Human Rights Commission Praises Muni's Response to Furor Over "Defeat Jihad" Ad

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If San Francisco has learned anything from this pro-Israel Muni ad debacle it's that money talks.

First, the American Freedom Defense Initiative gave Muni $3,800 to plaster the city's buses with an ad that refers to enemies of Israel as subhumans. And while even Muni Board President Tom Nolan says he's offended by the message, the transit agency assures us they won't take the ads down.

Why? Nolan chalks this up to a potential First Amendment issue, going as far as to say that if Muni took down those provocative ads, then the agency would wind up in court -- and that would cost more than Muni earned from the ads. In the first five minutes. 

"What could happen here if we take them all down [is] we could be taken to court and [there] would be a big cost associated with that and we could be forced -- I guess like New York, to put them back up anyway," Nolan told CBS news.
By that logic Muni should stop running people over, too. Let's see if that happens.

In a particularly gratuitous compromise, the transit agency decided to donate the $3,800 in question to the city's Human Rights Commission. The HRC claims it will use the money paid by an ad-buyer -- described by both the Anti-Defamation League and Southern Poverty Law Center as a hate group -- to fight the kind of hate and intolerance it's being funded by.

So, on Wednesday the HRC didn't question how Muni managed to entrench itself in such a sordid situation but "praised" the transit agency for its thinly veiled act of kindness: 

The San Francisco Human Rights Commission (HRC) is praising the SFMTA which operates MUNI on its efforts in response to public outcry related to offensive ads that have recently appeared on the City's buses. A number of "watchdog organizations" that monitor community relations in San Francisco have called the ad's language inflammatory and clearly an example of hate and intolerance. The SF Human Rights Commission is condemning the offensive ads and notes that this type of messaging has no place in a City known for its long term history of tolerance, acceptance and inclusion.
We were confused by this astoundingly mixed message, so we called David Carrington over at the HRC. He assured us the commission's pro-Muni position had nothing to do with the infusion of cash it just received.

"At least they are responding to public outcry," he said. "They're turning this around and donating the money to the HRC so we can create a community and collaborate with the faith-based community to develop an awareness campaign against bigotry and intolerance.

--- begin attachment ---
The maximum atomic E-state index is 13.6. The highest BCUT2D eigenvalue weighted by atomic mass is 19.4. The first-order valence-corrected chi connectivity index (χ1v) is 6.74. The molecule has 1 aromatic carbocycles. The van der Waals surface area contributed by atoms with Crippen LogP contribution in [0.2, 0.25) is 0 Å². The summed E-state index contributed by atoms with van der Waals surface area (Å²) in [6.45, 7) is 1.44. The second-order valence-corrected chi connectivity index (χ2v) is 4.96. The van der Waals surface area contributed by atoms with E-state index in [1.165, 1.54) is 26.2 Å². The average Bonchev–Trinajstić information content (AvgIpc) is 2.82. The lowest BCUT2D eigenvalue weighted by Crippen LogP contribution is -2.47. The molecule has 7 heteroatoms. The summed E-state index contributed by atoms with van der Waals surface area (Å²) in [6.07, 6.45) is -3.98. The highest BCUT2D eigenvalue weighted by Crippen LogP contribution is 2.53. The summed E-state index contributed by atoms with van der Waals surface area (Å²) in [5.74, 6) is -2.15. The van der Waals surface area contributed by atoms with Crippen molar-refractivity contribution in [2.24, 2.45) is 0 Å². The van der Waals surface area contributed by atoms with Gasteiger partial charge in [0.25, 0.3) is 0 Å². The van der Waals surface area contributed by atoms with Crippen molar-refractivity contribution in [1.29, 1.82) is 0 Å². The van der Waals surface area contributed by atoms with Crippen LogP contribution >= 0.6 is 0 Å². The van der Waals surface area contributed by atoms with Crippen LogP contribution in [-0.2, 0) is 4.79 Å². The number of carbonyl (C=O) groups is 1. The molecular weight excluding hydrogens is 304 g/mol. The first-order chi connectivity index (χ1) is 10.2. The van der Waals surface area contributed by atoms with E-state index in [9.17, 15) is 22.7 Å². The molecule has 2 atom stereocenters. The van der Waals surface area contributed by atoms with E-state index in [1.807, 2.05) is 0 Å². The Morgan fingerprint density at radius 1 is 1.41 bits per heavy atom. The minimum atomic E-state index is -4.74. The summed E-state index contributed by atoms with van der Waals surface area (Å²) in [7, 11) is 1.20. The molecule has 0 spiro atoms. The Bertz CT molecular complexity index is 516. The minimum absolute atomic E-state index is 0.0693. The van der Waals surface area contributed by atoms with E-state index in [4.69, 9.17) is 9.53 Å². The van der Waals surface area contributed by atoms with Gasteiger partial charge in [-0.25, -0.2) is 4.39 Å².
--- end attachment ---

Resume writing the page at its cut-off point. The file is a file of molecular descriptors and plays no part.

"Hopefully people won't get caught up on the donation of the money, because that money will create an awareness to stamp out the messaging of intolerance." 

Nice. You know another way to campaign against bigotry and intolerance? Don't put bigoted, intolerant billboards onto city buses and then extract a payoff from the transit agency to "collaborate" on an "awareness campaign" about how bad that is.

There's a thought.

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16 comments
Sammy234
Sammy234

If the Human Rights Commission REALLY cares about Human Rights they will DEFEND Pam Geller's group's right to free speech. ESPECIALLY when the "hate" being espoused in this case is the  DIRECT QUOTES from Islamists. The American Left needs to stop pointing fingers and saying stupid things like "Islamophobe" and "racist" and wake the f up. Fascism lives and breathes among Liberals also.

Dudleyland
Dudleyland

@jilliancyork @ZahraBilloo I love Pamela Geller and agree with her. Any enemy of Israel is sub-human.

rajaykabaja
rajaykabaja

@jilliancyork I bet Geller is lovin that one, I almost want to wish her success if all other towns do the same

jilliancyork
jilliancyork

The ads are disgusting and vile.  Let's get that out of the way.

 

But are you saying you don't believe in the First Amendment?

geoffwking
geoffwking

This blog post somewhat misses the point. There could have been serious First Amendment problems with MUNI refusing these (admittedly vile) ads. As offensive as the speech in question is, the agency did the right thing by refusing to censor it. The answer to bad speech is good speech: write, protest, picket, boycott . . . whatever you prefer, but calling for censorship isn't the answer. And, given the law, it was never really much of an option for MUNI.

longobord
longobord

@cheimonette Money and 1st Amd. talk. The ACLU's defended the KKK to air their hateful program on public access. Unlikely for Muni to win.

rmajora
rmajora topcommenter

Calling terrorists "savages" is not the same as calling them "subhuman," Erin. Alas, savagery is all-too-human behavior. But at least you dropped the "Palestinian" falsehood.

mrericsir
mrericsir topcommenter

 @rmajora Still beating that dead horse, I see.  And still in denial about Israel.

rmajora
rmajora topcommenter

 @kylem1701  @mrericsir  @rmajora

 The question Pontius Pilate asked Jesus: "What is truth?" Pilate, the first postmodernist!

 

But the real topic of this thread is the MTA's misguided deference to jihadists, the guys who shoot little girls who want to go to school.

 

Rob Anderson

mrericsir
mrericsir topcommenter

 @rmajora Well, look at the ad -- it implies that Israel has done nothing wrong.

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